Instagram yesterday revealed it now boasts a bigger monthly user-base than its social media rival Twitter, but the 140-character service doesn't 'give a shit'.
Hitting back at Instagram's user-base brags, Twitter's co-founder Ev Williams has told Fortune that he doesn't 'give a shit' about having fewer users, asking 'Why is users the only thing we talk about?'
"If you think about the impact Twitter has on the world versus Instagram, it’s pretty significant," he ranted.
"It’s at least apples to oranges. Twitter is what we wanted it to be. It’s this realtime information network where everything in the world that happens on Twitter—important stuff breaks on Twitter and world leaders have conversations on Twitter.
"If that’s happening, I frankly don’t give a shit if Instagram has more people looking at pretty pictures."
Bigging up Instagram's progress, CEO Kevin Systrom recently told the BBC that monthly active users of the service now total upwards of 300 million.
That trumps Twitter, which claims to have a formidable, but slightly more meagre, 284 million monthly users.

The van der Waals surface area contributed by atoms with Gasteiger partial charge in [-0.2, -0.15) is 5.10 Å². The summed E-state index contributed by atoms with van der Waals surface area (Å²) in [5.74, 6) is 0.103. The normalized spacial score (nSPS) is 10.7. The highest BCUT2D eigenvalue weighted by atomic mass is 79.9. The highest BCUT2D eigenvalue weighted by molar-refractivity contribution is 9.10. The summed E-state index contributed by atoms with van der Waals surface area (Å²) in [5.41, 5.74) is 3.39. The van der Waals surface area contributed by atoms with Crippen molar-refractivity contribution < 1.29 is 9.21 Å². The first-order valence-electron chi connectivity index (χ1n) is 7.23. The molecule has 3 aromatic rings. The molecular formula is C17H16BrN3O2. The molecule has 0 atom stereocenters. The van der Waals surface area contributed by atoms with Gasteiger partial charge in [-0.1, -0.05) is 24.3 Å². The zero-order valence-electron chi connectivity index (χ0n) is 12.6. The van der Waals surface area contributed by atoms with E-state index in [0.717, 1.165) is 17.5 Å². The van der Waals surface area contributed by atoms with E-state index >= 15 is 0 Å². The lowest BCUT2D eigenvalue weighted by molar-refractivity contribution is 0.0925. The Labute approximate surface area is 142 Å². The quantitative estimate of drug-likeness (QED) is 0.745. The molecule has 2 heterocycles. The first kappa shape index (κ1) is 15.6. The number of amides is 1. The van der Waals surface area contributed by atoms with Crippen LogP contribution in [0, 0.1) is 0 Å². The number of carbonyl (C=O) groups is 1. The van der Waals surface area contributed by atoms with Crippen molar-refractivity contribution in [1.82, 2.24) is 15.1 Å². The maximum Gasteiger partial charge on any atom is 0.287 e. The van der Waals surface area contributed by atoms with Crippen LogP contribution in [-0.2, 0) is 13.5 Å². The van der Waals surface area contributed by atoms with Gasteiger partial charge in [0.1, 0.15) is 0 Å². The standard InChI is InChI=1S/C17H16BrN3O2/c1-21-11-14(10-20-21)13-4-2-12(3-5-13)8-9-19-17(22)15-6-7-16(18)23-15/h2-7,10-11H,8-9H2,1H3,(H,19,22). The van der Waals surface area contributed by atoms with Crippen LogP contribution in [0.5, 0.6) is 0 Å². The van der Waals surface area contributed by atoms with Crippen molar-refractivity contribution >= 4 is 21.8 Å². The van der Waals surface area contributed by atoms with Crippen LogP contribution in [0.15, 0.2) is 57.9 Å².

Instagram has seen huge growth since its 2010 launch, being acquired by Facebook in 2012, and touting a far less impressive 100 million monthly active users only last year.
Systrom talked up the photo-sharing platform as ‘exciting’, promising it would ‘continue to grow’, with the potential to ‘change the world.’
“Instagram is about seeing a live pulse of the world right now,” said the CEO. “It’s not just about taking a photo of a cute baby or a cute dog.”
He added: “You’re literally getting a view of what’s happening in the world right now.”
The firm also revealed it would be adding a verified accounts system, similar to the blue ticks used by Twitter and Facebook.
“We want to be all about authentic users and you making sure that you know you’re following real people not bots, not spam accounts, not fake accounts,” Systrom explained.
The CEO also hinted that an events-based feature could be coming to Instagram in the near future, sort of like Snapchat’s event stories.
“What we need to do is figure out how to take the fact that everyone’s contributing in the world and broadcast that more globally,” he said.
“If you’re interested in what’s happening at the World Cup, you can peer in, see the football players and see what they’re thinking and doing before they go onto the field.”
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